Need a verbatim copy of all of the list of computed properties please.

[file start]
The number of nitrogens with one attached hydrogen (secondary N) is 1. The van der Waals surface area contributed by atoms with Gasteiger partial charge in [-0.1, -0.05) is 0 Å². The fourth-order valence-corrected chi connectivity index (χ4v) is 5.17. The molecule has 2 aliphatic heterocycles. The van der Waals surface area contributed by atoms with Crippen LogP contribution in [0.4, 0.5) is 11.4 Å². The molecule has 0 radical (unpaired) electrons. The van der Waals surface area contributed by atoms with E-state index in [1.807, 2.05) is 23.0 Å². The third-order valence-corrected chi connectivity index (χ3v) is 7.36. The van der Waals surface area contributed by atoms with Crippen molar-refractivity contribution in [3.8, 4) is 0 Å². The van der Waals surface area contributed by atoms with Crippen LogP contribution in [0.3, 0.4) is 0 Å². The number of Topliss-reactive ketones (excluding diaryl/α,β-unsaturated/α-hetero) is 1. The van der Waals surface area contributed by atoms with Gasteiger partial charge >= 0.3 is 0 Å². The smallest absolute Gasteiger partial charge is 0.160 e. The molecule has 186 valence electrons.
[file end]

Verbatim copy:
The number of nitrogens with one attached hydrogen (secondary N) is 1. The van der Waals surface area contributed by atoms with Gasteiger partial charge in [-0.1, -0.05) is 0 Å². The fourth-order valence-corrected chi connectivity index (χ4v) is 5.17. The molecule has 2 aliphatic heterocycles. The van der Waals surface area contributed by atoms with Crippen LogP contribution in [0.4, 0.5) is 11.4 Å². The molecule has 0 radical (unpaired) electrons. The van der Waals surface area contributed by atoms with E-state index in [1.807, 2.05) is 23.0 Å². The third-order valence-corrected chi connectivity index (χ3v) is 7.36. The van der Waals surface area contributed by atoms with Crippen molar-refractivity contribution in [3.8, 4) is 0 Å². The van der Waals surface area contributed by atoms with Crippen LogP contribution in [0.3, 0.4) is 0 Å². The number of Topliss-reactive ketones (excluding diaryl/α,β-unsaturated/α-hetero) is 1. The van der Waals surface area contributed by atoms with Gasteiger partial charge >= 0.3 is 0 Å². The smallest absolute Gasteiger partial charge is 0.160 e. The molecule has 186 valence electrons.